Coral reefs are a major source of income for the world’s economies and are in decline worldwide due to pollution and habitat loss.
The International Union for Conservation of Nature (IUCN) has warned that coral reefs will be at the top of the list of the planet’s species threatened by climate change by 2050.
Coral reefs produce around 90 per cent of the worlds fish and shellfish, and their abundance is predicted to decline by 50 per cent by 2100.
The decline is particularly pronounced in the Indian Ocean, where many fish stocks have been wiped out by the expansion of fishing gear.
“Coral reefs are not only a global economic driver, they are also a critical habitat for many marine species,” said Dr Pauline Skelton, a Coral Reef Marine Conservation Specialist with the IUCN.
“If they disappear, it will have a devastating impact on the global ecosystem.”
Coral reefs also provide an important source of food for fish and other marine animals.
The reef is home to some of the richest and most diverse species of fish in the world, with some estimates suggesting that half of the ocean’s fish population is currently on the reefs.
Coral reef communities have been hit particularly hard by pollution and climate change, and some have already been wiped off the map.
In some places, there are currently fewer than 5,000 reefs in the entire world, while many more are in crisis.
“Climate change is impacting not only the environment, but also the coral reef,” said Skel.
“The coral reef is one of the most biodiverse ecosystems in the oceans and is a critical part of our coastal and marine ecosystems.
It is critical for our marine species to continue to thrive.”
Dr Skel said that while coral reefs are the biggest source of marine income, there were many other sources of income in the marine environment as well.
“Many species rely on fisheries to feed themselves and are reliant on fishing and fishing tourism,” she said.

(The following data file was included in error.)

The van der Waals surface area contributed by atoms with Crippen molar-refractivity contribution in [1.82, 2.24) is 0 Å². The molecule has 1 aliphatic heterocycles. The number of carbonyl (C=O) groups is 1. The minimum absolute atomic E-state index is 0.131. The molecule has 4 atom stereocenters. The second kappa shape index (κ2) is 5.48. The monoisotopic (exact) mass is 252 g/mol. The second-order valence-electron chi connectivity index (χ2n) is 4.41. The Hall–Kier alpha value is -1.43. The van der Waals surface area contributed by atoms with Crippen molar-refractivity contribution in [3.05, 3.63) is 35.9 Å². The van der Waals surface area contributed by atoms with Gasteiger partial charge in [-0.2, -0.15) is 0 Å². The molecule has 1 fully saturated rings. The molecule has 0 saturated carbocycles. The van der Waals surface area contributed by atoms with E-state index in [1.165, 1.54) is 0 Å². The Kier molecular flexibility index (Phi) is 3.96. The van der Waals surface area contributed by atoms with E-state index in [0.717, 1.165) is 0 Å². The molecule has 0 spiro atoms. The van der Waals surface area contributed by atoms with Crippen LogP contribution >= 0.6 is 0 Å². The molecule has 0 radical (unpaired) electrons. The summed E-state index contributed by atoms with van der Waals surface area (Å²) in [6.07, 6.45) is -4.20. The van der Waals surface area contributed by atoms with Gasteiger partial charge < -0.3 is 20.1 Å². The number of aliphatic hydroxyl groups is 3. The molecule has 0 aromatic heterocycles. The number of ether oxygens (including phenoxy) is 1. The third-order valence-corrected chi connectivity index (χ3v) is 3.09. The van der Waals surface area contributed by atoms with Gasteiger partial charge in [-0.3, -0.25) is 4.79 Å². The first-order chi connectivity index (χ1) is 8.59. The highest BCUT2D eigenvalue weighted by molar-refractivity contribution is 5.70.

Coral reef stocks in the United States are estimated to be about 5 per cent in total, but are now falling in the most vulnerable areas of the Atlantic, Pacific and Indian Oceans, said Dr Skell. “
In the past, we have seen the rapid increase in human impacts on the environment through pollution, overfishing and climate disruption.”
Coral reef stocks in the United States are estimated to be about 5 per cent in total, but are now falling in the most vulnerable areas of the Atlantic, Pacific and Indian Oceans, said Dr Skell.
“There are many places that are struggling, and there are many people that are suffering, including those who depend on fisheries.”
Coral Reef Conservation is working with the US Fish and Wildlife Service and the Marine Conservation Institute to address the impact of climate change on coral reefs.
“We have worked with the agency to identify areas where we can build on our knowledge to better protect the reefs,” said Dan Skel, Coral Reef Fisheries Program Manager for the US Department of the Interior.
“This includes working with local communities to assess where the reefs are most at risk and identifying ways to mitigate or manage their impact.”
The US Government has pledged to support the Coral Reef Fishery Management Program and other fisheries management programmes in the future.